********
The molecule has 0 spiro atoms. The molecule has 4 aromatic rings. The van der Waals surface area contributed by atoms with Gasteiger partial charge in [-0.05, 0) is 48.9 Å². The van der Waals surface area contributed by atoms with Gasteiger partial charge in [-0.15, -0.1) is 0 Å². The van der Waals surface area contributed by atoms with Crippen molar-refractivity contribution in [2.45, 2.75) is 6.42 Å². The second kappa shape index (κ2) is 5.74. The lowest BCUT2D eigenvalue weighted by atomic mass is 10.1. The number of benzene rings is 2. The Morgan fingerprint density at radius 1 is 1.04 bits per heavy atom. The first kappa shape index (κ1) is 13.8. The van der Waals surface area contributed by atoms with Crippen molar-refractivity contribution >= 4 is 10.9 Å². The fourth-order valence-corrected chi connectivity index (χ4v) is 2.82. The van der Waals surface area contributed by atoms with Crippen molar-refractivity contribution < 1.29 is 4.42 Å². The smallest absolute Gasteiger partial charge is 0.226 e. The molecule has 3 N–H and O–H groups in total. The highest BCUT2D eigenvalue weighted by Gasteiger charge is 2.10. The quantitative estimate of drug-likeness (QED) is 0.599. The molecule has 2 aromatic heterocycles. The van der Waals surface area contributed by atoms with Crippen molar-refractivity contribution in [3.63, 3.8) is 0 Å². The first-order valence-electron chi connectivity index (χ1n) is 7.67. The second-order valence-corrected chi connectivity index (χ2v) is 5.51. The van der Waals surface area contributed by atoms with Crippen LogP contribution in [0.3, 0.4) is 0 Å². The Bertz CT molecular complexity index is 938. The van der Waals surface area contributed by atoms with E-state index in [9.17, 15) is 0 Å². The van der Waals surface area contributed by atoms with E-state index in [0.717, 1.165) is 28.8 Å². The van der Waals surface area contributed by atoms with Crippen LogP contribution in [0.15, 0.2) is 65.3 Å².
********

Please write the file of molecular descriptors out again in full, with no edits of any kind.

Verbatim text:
The molecule has 0 spiro atoms. The molecule has 4 aromatic rings. The van der Waals surface area contributed by atoms with Gasteiger partial charge in [-0.05, 0) is 48.9 Å². The van der Waals surface area contributed by atoms with Gasteiger partial charge in [-0.15, -0.1) is 0 Å². The van der Waals surface area contributed by atoms with Crippen molar-refractivity contribution in [2.45, 2.75) is 6.42 Å². The second kappa shape index (κ2) is 5.74. The lowest BCUT2D eigenvalue weighted by atomic mass is 10.1. The number of benzene rings is 2. The Morgan fingerprint density at radius 1 is 1.04 bits per heavy atom. The first kappa shape index (κ1) is 13.8. The van der Waals surface area contributed by atoms with Crippen molar-refractivity contribution >= 4 is 10.9 Å². The fourth-order valence-corrected chi connectivity index (χ4v) is 2.82. The van der Waals surface area contributed by atoms with Crippen molar-refractivity contribution < 1.29 is 4.42 Å². The smallest absolute Gasteiger partial charge is 0.226 e. The molecule has 3 N–H and O–H groups in total. The highest BCUT2D eigenvalue weighted by Gasteiger charge is 2.10. The quantitative estimate of drug-likeness (QED) is 0.599. The molecule has 2 aromatic heterocycles. The van der Waals surface area contributed by atoms with Crippen molar-refractivity contribution in [3.63, 3.8) is 0 Å². The first-order valence-electron chi connectivity index (χ1n) is 7.67. The second-order valence-corrected chi connectivity index (χ2v) is 5.51. The van der Waals surface area contributed by atoms with Crippen LogP contribution in [0.3, 0.4) is 0 Å². The Bertz CT molecular complexity index is 938. The van der Waals surface area contributed by atoms with E-state index in [9.17, 15) is 0 Å². The van der Waals surface area contributed by atoms with E-state index in [0.717, 1.165) is 28.8 Å². The van der Waals surface area contributed by atoms with Crippen LogP contribution in [0.15, 0.2) is 65.3 Å².